Type designers have been integrating the design of sans serifs with serifed forms since the 1920s. Early examples are Edward Johnston's design for the London Underground, and Eric Gill's Gill Sans. These were followed by Jan van Krimpen's Romulus Sans, Frederic Goudy's ITC Goudy Sans, Hermann Zapf's Optima, Hans Meier's Syntax and Adrian Frutiger's Frutiger.Now, ITC Stone Humanist joins this tradition. It is a careful blend of traditional sans serif shapes and classical serifed letterforms.ITC Stone Humanist grew out an experiment with the medium weight of ITC Stone Sans, a design that already showed a relationship to these sans serif-serif hybrids. ITC Stone Sans has proportions based on those of ITC Stone Serif, and its thick-and-thin stroke contrast suggests the bloodline of humanistic sans serif typefaces. But other aspects of ITC Stone Sans are more closely aligned to the gothics and grotesques, a tradition that accounts for the largest portion of sans serif designs.Enter ITC Stone Humanist. During his experiments with the earlier design, Sumner Stone recalls, "I was actually quite surprised at how seemingly subtle changes transformed the face," moving the design firmly into the humanist tradition. "The form of the 'g,' 'l,' 'M,' 'W,' and more subtly the 'a' and 'e' are part of the restructuring of the family," he explains. The top endings of vertical lower case strokes have been cropped on an angle, as have the ascender and descender stroke endings.ITC Stone Humanist is a full-fledged member of the ITC Stone family. It has been produced with the same complement of weights, and the x-heights, proportions, and underlying character shapes are completely compatible with the three original designs.The original ITC Stone Sans is a popular typeface, in part because of its notable versatility. ITC Stone Humanist shares this virtue, and can be used successfully at very small sizes, in long passages of text copy, and even as billboard-sized display type.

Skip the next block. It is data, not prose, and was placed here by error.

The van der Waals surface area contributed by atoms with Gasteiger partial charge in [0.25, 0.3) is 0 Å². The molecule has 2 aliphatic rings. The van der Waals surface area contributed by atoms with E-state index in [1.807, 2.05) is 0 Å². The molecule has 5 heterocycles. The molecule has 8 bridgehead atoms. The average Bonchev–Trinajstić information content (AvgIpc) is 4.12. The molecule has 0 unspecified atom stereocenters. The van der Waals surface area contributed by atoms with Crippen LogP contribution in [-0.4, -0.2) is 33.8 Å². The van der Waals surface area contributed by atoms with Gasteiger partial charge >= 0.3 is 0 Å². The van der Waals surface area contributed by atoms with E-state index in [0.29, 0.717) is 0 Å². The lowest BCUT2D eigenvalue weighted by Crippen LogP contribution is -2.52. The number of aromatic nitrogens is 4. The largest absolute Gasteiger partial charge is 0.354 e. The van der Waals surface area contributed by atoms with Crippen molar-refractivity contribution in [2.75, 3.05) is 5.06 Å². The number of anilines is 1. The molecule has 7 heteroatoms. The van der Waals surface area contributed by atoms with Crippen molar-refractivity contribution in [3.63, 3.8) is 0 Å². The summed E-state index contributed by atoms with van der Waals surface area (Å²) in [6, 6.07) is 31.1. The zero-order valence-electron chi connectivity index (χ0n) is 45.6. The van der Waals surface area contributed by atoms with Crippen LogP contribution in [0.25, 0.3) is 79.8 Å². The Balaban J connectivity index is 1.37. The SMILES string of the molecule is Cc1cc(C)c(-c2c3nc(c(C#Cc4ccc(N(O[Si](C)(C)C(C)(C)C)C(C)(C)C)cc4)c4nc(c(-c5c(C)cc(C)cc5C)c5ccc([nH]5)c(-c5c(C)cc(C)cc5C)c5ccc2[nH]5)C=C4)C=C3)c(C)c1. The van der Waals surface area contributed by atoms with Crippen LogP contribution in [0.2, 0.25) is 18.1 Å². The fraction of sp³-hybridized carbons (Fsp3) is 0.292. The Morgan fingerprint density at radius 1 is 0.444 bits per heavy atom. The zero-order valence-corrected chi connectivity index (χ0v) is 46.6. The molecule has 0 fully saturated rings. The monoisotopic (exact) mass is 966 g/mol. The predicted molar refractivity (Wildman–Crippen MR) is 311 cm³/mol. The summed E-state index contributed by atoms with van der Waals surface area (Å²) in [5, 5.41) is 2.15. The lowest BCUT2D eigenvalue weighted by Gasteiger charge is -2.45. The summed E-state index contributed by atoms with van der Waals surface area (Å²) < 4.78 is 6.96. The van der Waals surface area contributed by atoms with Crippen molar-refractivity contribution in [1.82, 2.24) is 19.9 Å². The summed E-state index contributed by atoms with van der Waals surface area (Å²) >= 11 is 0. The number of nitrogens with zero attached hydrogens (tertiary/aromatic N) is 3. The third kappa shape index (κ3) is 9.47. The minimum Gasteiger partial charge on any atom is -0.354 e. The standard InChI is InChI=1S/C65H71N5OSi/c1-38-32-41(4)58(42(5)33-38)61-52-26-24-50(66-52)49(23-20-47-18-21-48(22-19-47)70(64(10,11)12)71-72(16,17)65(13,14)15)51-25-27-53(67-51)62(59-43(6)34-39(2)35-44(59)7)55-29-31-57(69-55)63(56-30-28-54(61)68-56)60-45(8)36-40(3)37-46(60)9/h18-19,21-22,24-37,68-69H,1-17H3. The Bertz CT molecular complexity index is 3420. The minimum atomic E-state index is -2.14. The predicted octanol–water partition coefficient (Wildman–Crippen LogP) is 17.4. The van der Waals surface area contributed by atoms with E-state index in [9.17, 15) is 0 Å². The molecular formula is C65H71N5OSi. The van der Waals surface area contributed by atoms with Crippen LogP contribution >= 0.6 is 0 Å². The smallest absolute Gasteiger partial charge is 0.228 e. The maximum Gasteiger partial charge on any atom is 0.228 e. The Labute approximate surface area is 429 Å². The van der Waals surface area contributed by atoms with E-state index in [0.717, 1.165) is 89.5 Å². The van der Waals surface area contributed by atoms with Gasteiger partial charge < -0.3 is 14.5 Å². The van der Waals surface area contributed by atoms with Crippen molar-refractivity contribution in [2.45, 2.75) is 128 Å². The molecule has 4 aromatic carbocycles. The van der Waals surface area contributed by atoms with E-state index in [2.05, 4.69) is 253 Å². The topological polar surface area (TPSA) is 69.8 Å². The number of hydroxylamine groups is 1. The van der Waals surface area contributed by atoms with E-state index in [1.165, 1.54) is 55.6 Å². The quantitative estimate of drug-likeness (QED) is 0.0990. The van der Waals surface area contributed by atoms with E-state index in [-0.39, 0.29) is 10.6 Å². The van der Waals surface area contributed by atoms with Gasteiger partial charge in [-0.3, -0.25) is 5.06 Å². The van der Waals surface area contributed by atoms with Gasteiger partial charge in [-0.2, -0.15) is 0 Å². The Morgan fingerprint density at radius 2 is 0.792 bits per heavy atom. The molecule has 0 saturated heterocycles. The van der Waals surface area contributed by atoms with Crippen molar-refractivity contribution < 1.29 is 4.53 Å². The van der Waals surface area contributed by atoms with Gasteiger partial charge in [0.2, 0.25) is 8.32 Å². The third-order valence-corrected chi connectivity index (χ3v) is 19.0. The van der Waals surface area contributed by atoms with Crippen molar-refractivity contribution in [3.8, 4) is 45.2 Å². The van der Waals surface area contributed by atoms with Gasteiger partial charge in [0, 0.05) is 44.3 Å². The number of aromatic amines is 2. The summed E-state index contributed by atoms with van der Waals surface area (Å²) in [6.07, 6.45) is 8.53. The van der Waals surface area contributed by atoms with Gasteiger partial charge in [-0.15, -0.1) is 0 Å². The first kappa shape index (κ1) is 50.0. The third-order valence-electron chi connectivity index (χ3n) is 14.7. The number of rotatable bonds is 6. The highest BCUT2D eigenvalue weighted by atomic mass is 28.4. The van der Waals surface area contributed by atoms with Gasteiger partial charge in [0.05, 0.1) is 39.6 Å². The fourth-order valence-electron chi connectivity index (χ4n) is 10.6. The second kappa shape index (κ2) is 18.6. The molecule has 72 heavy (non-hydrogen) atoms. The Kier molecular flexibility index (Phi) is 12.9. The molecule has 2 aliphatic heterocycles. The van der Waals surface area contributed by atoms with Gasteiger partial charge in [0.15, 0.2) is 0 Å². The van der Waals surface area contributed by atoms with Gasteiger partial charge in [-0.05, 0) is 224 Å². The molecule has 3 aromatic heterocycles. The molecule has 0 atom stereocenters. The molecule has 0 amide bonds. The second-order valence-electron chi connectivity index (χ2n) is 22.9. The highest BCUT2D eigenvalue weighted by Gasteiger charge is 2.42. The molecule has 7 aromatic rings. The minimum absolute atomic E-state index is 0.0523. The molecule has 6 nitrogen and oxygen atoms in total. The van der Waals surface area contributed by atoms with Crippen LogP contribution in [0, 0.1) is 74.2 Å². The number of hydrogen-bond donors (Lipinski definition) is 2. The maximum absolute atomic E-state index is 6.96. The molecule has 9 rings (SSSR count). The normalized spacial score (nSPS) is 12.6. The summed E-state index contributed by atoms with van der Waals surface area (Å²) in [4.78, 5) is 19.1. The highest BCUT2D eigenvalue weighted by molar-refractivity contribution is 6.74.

ITC Stone Humanist supports 113 different languages such as Spanish, English, Portuguese, German and French in Latin scripts. (Please note that not all languages are available for all formats.)